Principle 1: Leaders Embrace Extreme Ownership. "On any team, in any organization, all responsibility for success and failure rests with the leader. The leader must own everything in his or her world. There is no one else to blame." Principle 2: There Are No Bad Teams, Only Bad Leaders. "When leaders drive their teams to achieve a higher standard of performance, they must recognize that when it comes to standards, as a leader, it’s not what you preach, it’s what you tolerate." Principle 3: Mission Clarity. "Everyone on the team must understand not only what do to, but why." Principle 4: Keep Your Ego in Check. "Ego clouds and disrupts everything: the planning process, the ability to take good advice, and the ability to accept constructive criticism." Principle 5: Teamwork. "Each member of the team is critical to success, though the main effort and supporting efforts must be clearly identified. If the overall team fails, everyone fails, even if a specific member or an element within the team did their job successfully. Pointing fingers and placing blame on others contributes to further dissension between teams and individuals. These individuals and teams must instead find a way to work together, communicate with each other, and mutually support one another. The focus must always be on how to best accomplish the mission." Principle 6: Simplicity and Clarity. "Leaders eliminate complexity in problems and in situations. Leaders bring clarity to a situation. They keep plans simple, clear, and concise." Principle 7: Prioritize and Execute. "Leaders must determine the highest priority task and execute. Prioritize and Execute." Principle 8: Decentralized Command. "Good leaders delegate. They trust their teams to execute. They provide freedom to execute by giving them clarity in the mission and clear boundaries." Principle 9: Manage Up and Manage Down. "As leader, if you don’t understand why decisions are being made, requests denied, or support allocated elsewhere, you must ask those questions up the chain. Then, once understood, you can pass that understanding down to your team." Principle 10: Discipline Equals Freedom.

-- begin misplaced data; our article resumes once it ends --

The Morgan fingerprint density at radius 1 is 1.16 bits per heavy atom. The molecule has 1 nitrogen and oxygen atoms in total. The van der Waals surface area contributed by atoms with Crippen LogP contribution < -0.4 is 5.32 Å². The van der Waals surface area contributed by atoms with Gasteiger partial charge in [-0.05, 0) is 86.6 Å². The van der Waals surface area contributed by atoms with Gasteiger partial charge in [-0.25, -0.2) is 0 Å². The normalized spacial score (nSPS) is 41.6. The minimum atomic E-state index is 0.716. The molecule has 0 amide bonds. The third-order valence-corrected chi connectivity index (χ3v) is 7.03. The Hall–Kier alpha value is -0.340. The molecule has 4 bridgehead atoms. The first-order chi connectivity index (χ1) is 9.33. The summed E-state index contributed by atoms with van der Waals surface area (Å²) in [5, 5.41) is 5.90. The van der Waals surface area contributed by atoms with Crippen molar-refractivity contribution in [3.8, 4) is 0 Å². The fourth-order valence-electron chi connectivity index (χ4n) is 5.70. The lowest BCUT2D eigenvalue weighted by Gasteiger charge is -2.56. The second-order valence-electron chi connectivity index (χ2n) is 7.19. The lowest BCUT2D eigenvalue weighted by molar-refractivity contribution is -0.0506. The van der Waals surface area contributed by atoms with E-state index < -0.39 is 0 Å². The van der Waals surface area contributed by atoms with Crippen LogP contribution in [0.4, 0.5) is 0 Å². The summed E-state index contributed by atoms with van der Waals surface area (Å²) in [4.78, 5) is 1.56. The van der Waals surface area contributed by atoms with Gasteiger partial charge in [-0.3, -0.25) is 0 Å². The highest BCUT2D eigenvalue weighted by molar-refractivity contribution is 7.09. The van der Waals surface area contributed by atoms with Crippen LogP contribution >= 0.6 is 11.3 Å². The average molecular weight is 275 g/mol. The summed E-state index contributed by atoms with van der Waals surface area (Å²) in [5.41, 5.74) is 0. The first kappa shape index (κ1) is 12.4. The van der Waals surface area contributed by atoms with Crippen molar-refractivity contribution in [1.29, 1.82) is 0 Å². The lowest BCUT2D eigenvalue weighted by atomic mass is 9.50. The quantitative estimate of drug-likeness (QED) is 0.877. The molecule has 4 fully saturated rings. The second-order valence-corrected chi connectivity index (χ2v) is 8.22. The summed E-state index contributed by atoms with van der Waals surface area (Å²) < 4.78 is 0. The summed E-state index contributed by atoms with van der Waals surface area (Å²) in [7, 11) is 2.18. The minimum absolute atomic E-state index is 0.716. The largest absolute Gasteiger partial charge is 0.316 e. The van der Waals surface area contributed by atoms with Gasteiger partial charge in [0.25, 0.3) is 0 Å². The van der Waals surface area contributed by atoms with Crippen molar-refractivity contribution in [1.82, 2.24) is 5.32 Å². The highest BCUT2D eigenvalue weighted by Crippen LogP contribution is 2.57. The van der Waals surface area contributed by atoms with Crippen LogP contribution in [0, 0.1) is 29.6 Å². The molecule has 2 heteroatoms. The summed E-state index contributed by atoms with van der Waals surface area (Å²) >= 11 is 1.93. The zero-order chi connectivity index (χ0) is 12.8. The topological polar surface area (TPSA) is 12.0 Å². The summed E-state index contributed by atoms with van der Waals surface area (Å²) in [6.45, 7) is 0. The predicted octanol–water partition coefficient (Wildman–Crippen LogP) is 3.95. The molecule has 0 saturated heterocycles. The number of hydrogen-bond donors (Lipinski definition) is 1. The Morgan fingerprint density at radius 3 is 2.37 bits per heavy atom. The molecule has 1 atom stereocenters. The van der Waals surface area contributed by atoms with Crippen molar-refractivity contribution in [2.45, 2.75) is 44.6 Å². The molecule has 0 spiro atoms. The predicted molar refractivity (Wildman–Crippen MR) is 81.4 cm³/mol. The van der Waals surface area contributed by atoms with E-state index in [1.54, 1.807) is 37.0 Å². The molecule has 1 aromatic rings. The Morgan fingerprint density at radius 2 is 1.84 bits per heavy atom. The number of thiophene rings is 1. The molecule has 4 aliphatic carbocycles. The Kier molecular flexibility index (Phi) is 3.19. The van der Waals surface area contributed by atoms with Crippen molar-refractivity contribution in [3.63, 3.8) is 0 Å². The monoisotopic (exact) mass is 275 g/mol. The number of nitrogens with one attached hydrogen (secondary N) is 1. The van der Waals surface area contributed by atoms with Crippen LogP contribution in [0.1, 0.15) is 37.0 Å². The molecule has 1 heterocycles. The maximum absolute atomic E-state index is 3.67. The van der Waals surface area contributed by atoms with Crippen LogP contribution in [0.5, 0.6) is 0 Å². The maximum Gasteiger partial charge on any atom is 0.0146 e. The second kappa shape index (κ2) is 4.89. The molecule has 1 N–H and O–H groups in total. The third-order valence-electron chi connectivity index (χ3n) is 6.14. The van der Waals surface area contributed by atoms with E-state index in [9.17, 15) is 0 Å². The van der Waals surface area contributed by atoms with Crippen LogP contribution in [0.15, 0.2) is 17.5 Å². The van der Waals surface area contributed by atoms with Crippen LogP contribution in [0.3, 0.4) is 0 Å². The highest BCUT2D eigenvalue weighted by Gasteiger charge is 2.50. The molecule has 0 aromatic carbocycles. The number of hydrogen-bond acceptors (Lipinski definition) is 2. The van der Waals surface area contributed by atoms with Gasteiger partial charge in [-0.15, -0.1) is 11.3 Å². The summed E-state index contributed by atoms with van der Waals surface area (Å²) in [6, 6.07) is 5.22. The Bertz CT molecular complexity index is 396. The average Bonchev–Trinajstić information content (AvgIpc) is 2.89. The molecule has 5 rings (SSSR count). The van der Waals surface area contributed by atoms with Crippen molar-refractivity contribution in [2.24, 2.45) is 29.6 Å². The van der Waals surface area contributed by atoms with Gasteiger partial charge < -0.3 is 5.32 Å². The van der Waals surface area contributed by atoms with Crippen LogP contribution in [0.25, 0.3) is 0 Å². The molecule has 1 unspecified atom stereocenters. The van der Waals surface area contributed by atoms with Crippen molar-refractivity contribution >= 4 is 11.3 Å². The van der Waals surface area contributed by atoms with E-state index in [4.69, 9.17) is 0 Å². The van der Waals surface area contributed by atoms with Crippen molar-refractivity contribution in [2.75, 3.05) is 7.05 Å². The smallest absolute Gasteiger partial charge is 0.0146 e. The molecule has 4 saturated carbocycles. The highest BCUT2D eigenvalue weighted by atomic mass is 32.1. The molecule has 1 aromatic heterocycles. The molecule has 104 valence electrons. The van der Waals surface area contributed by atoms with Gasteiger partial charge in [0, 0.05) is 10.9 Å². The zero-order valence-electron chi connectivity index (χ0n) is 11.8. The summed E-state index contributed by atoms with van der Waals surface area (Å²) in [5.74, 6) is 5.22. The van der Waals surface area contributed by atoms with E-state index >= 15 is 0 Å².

Jocko Willink (Extreme Ownership: How U.S. Navy SEALs Lead and Win)